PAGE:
Realizing Lewin betrayed THRUSH by letting Napoleon into the building, Norman takes Lewin to his private plane, which is preparing to depart to the Aqaba compound, in order to use him as a test subject for the vaporizer. Napoleon trails them to the airstrip, then stows away on the plane.

Robert Vaughn is working that THRUSH uniform. This is a good look on him.

Illya fends off the attack by Sulador’s men, whereupon Sulador challenges him to a duel to the death. Sophie angrily orders Illya not to hurt her father in the duel. “Why don’t you take that sparsely-furnished mind of yours and join the other elderly, unmarried women?” Illya snarls at her.

Wow. Illya, you can be a real bitch sometimes.

Armed with hot pokers, Illya and Sulador engage in mortal combat. Illya gets off to a shaky start—he stumbles into a bed of hot coals, then Sulador sets his leg on fire—but eventually reigns supreme. Humbled by defeat, Sulador agrees to follow him into battle against THRUSH.

So Illya, dressed in a flowing white burnoose and astride a white stallion—gosh, they’re riding the David McCallum-Peter O’Toole physical similarities pretty hard here—hides outside the THRUSH compound with Sulador and all of his tribesmen, waiting for the right moment to attack.

The THRUSH desert compound, by the way, is represented by this matte painting. It looks pretty shoddy!

And then the plane carrying Napoleon, Lewin, and Norman lands in front of it.


Napoleon emerges from his hiding place in the back of the plane, attacks Norman, strips him of his clothes, and changes into his tuxedo. I appreciate the casual way Napoleon keeps knocking dudes out and stripping them whenever he needs a change of wardrobe. Resourceful! Saves on dry-cleaning bills! Posing as Norman, he waltzes into the compound, accompanied by Lewin.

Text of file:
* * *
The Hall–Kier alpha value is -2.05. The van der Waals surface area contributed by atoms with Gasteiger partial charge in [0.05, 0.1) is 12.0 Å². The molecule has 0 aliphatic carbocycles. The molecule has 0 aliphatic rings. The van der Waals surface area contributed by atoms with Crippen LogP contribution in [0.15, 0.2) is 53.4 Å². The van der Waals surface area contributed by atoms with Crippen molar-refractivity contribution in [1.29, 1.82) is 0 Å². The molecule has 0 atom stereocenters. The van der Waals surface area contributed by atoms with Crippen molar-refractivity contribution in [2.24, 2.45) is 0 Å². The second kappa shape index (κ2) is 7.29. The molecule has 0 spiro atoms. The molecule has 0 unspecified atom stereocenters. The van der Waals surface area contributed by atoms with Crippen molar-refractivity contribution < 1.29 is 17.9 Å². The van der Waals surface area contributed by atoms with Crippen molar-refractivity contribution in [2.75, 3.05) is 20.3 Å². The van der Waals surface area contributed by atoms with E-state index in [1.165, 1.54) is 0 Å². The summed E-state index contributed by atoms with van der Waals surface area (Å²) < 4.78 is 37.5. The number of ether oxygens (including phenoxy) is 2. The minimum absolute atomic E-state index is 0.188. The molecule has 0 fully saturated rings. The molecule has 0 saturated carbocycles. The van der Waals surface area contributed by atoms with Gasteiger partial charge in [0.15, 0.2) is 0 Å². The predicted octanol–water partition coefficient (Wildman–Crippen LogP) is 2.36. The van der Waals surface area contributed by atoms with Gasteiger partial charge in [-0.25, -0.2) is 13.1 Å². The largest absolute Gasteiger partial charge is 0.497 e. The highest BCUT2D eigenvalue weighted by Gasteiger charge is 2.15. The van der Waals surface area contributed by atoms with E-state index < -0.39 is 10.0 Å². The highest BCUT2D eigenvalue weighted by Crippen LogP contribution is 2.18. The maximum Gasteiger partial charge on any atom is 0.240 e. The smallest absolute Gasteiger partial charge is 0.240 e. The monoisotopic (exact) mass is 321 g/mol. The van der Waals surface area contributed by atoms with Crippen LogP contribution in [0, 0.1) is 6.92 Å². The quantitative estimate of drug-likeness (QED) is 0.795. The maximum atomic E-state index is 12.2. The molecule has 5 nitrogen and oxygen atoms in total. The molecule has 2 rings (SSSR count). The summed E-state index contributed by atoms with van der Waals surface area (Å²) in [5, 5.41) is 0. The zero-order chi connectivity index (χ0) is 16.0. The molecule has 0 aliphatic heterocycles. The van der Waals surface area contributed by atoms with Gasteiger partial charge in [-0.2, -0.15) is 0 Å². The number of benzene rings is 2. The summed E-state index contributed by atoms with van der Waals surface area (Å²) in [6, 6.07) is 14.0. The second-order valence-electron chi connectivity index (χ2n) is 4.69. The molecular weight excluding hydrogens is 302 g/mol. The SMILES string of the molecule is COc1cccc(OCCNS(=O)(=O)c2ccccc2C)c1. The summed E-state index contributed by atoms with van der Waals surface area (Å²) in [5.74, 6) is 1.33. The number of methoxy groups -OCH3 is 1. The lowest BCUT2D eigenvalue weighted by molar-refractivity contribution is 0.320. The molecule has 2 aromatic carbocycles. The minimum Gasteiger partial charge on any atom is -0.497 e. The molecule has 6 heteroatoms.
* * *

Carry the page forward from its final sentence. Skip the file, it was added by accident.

Led by Illya on his white horse, the tribespeople storm the compound. Chaos ensues! To drive out the intruders, THRUSH agents flood the entire compound with the vaporization foam; Napoleon dons a protective suit and saves Illya from disintegration. There then ensues one of those magical moments where Illya and Napoleon stare at each other for a very long time, shocked and relieved beyond words, before launching right back into their usual barrage of cutting insults to disguise their very real, very deep affection for each other. “I should’ve known who it was when I saw you trip over your own feet,” Illya snarls. In response, Napoleon fondles Illya’s burnoose: “Gee, I wish I had a dress like that.”

These two. This relationship. It’s magical.

Having secured the base, Illya and Napoleon assure Lewin that U.N.C.L.E. will make sure he has a peaceful and happy retirement. Sophie, who has fallen madly in love with Illya even though he’s been nothing but a big old jerkwad to her, wanders the compound forlornly in search of him. “I look for skinny young man with yellow hair!” she tells Napoleon. As Illya, disguised in a protective suit, gives Sophie the slip, Napoleon alerts Sophie to the “limping bunny” trying to escape unnoticed. As Sophie chases down Illya, Napoleon celebrates the triumphant completion of the mission.

Monstrously silly and often offensive, yet delightful all the same. That’s U.N.C.L.E. in a nutshell.


Hamlette said…
Awwwww, I love Michael Ansara! And orange Jell-o.
Morgan Richter said…
Michael Ansara! He comes through this episode with his dignity intact, which is no small achievement.
Hamlette said…
He managed to infuse dignity into a rampaging Djinn on I Dream of Jeannie, so I well believe it.